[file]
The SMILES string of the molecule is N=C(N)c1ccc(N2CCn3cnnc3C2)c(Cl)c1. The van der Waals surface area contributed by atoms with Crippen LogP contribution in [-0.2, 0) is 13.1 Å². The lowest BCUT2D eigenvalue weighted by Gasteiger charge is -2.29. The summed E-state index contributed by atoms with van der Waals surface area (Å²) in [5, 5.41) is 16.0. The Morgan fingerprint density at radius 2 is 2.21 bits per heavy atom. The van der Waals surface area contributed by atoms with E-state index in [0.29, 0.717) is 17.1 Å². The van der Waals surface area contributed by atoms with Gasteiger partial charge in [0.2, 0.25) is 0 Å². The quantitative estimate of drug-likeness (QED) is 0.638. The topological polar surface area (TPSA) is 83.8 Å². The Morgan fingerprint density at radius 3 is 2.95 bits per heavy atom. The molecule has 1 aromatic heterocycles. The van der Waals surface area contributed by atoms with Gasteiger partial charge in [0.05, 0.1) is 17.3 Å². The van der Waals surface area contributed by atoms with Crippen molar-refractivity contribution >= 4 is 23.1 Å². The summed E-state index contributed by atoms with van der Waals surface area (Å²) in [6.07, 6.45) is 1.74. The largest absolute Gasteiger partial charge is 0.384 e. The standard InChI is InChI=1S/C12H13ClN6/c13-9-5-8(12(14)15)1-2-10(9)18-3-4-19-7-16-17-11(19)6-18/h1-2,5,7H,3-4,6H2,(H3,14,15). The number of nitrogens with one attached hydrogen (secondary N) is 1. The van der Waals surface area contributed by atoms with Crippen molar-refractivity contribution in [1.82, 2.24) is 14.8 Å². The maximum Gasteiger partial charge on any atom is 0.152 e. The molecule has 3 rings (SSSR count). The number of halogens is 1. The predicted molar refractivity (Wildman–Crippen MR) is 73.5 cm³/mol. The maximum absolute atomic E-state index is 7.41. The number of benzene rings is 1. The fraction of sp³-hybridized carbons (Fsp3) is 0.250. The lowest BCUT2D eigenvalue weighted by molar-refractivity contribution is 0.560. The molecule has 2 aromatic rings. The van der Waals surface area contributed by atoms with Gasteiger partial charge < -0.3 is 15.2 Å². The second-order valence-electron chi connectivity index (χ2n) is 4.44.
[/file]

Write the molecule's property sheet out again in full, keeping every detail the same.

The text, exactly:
The SMILES string of the molecule is N=C(N)c1ccc(N2CCn3cnnc3C2)c(Cl)c1. The van der Waals surface area contributed by atoms with Crippen LogP contribution in [-0.2, 0) is 13.1 Å². The lowest BCUT2D eigenvalue weighted by Gasteiger charge is -2.29. The summed E-state index contributed by atoms with van der Waals surface area (Å²) in [5, 5.41) is 16.0. The Morgan fingerprint density at radius 2 is 2.21 bits per heavy atom. The van der Waals surface area contributed by atoms with E-state index in [0.29, 0.717) is 17.1 Å². The van der Waals surface area contributed by atoms with Gasteiger partial charge in [0.2, 0.25) is 0 Å². The quantitative estimate of drug-likeness (QED) is 0.638. The topological polar surface area (TPSA) is 83.8 Å². The Morgan fingerprint density at radius 3 is 2.95 bits per heavy atom. The molecule has 1 aromatic heterocycles. The van der Waals surface area contributed by atoms with Gasteiger partial charge in [0.05, 0.1) is 17.3 Å². The van der Waals surface area contributed by atoms with Crippen molar-refractivity contribution >= 4 is 23.1 Å². The summed E-state index contributed by atoms with van der Waals surface area (Å²) in [6.07, 6.45) is 1.74. The largest absolute Gasteiger partial charge is 0.384 e. The standard InChI is InChI=1S/C12H13ClN6/c13-9-5-8(12(14)15)1-2-10(9)18-3-4-19-7-16-17-11(19)6-18/h1-2,5,7H,3-4,6H2,(H3,14,15). The number of nitrogens with one attached hydrogen (secondary N) is 1. The van der Waals surface area contributed by atoms with Crippen molar-refractivity contribution in [1.82, 2.24) is 14.8 Å². The maximum Gasteiger partial charge on any atom is 0.152 e. The molecule has 3 rings (SSSR count). The number of halogens is 1. The predicted molar refractivity (Wildman–Crippen MR) is 73.5 cm³/mol. The maximum absolute atomic E-state index is 7.41. The number of benzene rings is 1. The fraction of sp³-hybridized carbons (Fsp3) is 0.250. The lowest BCUT2D eigenvalue weighted by molar-refractivity contribution is 0.560. The molecule has 2 aromatic rings. The van der Waals surface area contributed by atoms with Gasteiger partial charge < -0.3 is 15.2 Å². The second-order valence-electron chi connectivity index (χ2n) is 4.44.